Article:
It is still possible that after a good amount of playtesting and putting your game up on the net for free that you could still have some mechanical issues with your design. If you have done several playtests and received feedback from outsiders on how your game plays, you may be ready to pursue an Ashcan publication. This is usually the final step one takes to solve all the last few design problems a game has before its full on publication. Matt Snyder and Paul Czege have lead the way in recent years when it comes to Ashcans. You can check out their Ashcan Front site here. In essence, an Ashcan is a beta publication that explicitly highlights the design goals and problems with the game in the text in the text of the game itself. It is sold relatively cheap (say $5-$10) and often comes with some sort of promise that anyone who buys, plays, and reports their results in a public forum will receive some kind of payoff in return once the game is published professionally. Typically, that is some sort of discount on a published copy but not always. An Ashcan is a great way to get that last 5-10% of your design polished up before a full public release.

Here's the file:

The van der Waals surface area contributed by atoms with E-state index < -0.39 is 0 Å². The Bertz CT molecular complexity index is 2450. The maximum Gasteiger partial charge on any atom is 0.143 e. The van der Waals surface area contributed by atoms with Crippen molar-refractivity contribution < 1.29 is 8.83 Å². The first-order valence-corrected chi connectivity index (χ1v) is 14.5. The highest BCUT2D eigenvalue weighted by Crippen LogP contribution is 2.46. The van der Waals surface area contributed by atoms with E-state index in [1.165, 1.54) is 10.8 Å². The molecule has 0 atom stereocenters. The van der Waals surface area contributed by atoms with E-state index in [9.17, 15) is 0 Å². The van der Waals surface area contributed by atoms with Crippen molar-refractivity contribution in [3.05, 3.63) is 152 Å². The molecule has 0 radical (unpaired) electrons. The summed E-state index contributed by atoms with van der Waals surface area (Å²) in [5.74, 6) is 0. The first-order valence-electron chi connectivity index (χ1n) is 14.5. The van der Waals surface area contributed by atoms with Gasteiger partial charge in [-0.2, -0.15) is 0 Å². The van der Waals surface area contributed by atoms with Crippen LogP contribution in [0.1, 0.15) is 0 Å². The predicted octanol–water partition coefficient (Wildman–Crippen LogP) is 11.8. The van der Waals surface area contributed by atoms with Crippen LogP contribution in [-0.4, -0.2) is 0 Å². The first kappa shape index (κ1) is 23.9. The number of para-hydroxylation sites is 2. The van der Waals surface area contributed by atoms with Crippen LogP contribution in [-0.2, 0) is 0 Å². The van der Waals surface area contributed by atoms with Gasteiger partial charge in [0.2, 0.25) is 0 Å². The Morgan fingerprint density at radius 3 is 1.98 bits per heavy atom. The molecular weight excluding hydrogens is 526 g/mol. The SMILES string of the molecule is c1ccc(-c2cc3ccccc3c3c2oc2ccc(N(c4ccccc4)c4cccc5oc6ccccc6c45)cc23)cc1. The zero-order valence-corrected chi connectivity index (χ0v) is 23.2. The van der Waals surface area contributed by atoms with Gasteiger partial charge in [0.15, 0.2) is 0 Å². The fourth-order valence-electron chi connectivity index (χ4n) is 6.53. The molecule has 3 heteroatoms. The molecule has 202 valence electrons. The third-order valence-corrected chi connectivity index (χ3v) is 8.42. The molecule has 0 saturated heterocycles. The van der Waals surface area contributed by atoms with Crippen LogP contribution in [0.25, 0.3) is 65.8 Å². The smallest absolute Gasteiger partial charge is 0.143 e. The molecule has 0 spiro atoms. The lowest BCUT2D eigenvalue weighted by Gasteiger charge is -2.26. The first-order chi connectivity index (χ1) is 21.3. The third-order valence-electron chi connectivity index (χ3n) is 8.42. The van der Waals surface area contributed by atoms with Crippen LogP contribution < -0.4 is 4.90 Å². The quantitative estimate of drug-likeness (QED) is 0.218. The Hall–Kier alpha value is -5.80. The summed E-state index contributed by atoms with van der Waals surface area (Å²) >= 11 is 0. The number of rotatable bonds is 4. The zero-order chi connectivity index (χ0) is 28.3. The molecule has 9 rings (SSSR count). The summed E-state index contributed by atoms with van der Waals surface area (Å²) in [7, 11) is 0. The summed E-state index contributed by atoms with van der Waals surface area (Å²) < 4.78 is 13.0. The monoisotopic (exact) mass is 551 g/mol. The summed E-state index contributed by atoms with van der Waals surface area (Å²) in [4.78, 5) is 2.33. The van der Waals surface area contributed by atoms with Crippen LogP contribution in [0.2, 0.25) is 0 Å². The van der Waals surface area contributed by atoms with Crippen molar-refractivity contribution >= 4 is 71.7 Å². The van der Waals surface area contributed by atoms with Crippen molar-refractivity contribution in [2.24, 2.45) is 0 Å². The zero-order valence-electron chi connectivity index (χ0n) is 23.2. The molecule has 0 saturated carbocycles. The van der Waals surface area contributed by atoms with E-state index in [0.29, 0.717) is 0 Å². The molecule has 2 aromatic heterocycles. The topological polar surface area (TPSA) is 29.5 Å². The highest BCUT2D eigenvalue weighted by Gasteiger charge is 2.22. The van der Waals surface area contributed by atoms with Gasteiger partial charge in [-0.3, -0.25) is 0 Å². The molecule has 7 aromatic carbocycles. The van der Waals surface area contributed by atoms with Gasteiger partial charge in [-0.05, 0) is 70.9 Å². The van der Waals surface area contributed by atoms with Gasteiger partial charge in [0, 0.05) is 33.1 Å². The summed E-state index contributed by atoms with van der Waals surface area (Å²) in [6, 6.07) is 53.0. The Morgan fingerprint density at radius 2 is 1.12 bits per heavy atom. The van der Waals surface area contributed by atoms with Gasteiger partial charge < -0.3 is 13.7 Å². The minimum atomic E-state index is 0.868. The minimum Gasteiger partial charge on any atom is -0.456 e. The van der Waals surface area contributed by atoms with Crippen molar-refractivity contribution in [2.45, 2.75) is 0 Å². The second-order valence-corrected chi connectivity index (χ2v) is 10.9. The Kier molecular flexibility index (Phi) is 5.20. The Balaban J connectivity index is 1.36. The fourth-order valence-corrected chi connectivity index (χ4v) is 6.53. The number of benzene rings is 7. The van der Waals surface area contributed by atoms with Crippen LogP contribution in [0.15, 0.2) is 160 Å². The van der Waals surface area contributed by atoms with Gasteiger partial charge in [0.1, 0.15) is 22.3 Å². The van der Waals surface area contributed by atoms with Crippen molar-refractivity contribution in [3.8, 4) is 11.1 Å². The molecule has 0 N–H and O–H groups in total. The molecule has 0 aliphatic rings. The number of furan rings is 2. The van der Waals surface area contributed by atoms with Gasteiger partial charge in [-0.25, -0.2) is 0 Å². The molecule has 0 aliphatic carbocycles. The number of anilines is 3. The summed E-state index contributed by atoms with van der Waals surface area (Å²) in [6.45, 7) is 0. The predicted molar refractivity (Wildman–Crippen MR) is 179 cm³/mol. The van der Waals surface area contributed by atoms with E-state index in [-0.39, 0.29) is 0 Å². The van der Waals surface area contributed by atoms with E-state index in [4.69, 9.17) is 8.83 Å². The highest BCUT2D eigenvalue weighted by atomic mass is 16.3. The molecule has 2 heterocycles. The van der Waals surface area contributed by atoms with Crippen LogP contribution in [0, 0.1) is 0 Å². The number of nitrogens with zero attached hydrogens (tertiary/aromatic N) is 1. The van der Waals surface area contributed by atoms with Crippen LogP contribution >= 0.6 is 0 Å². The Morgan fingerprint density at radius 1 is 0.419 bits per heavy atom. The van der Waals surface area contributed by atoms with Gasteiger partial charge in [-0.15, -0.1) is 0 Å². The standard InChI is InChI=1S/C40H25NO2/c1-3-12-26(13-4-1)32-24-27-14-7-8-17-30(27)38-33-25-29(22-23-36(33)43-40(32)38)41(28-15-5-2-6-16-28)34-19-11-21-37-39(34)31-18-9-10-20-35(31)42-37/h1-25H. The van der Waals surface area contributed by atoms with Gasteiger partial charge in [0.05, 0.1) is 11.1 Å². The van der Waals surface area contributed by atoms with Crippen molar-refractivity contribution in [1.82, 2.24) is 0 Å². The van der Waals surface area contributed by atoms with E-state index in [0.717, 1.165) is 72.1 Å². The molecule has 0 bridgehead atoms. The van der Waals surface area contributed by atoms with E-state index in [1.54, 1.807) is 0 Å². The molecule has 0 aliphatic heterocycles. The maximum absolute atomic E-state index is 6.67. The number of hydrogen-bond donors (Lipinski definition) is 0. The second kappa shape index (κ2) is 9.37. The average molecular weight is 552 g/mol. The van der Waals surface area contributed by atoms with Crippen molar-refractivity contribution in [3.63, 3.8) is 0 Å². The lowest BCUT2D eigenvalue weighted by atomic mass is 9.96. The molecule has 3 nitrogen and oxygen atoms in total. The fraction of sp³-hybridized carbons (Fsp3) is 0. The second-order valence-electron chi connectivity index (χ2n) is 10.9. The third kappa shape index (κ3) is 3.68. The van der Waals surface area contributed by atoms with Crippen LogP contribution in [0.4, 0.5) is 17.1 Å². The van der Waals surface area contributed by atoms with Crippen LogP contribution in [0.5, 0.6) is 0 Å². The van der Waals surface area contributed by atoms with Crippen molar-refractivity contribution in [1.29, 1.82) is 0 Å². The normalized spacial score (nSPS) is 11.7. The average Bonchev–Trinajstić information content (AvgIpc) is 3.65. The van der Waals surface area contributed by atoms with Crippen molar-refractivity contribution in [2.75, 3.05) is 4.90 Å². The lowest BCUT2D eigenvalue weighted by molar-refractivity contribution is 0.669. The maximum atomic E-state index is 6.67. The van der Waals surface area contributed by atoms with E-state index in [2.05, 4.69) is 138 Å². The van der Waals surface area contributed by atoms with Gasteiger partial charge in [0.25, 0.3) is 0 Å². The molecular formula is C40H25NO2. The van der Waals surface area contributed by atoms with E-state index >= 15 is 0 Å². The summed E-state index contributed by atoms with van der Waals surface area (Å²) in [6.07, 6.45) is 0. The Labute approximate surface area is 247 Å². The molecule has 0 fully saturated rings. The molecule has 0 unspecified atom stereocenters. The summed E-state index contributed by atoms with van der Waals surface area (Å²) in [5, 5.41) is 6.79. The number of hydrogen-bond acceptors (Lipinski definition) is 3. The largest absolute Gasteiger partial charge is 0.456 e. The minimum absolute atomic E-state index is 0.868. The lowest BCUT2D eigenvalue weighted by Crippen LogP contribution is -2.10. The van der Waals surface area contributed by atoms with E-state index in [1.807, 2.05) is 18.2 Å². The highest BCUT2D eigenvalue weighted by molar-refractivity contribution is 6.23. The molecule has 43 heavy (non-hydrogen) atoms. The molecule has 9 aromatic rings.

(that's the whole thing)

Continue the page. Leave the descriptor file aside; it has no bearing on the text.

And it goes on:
Suggestion #6: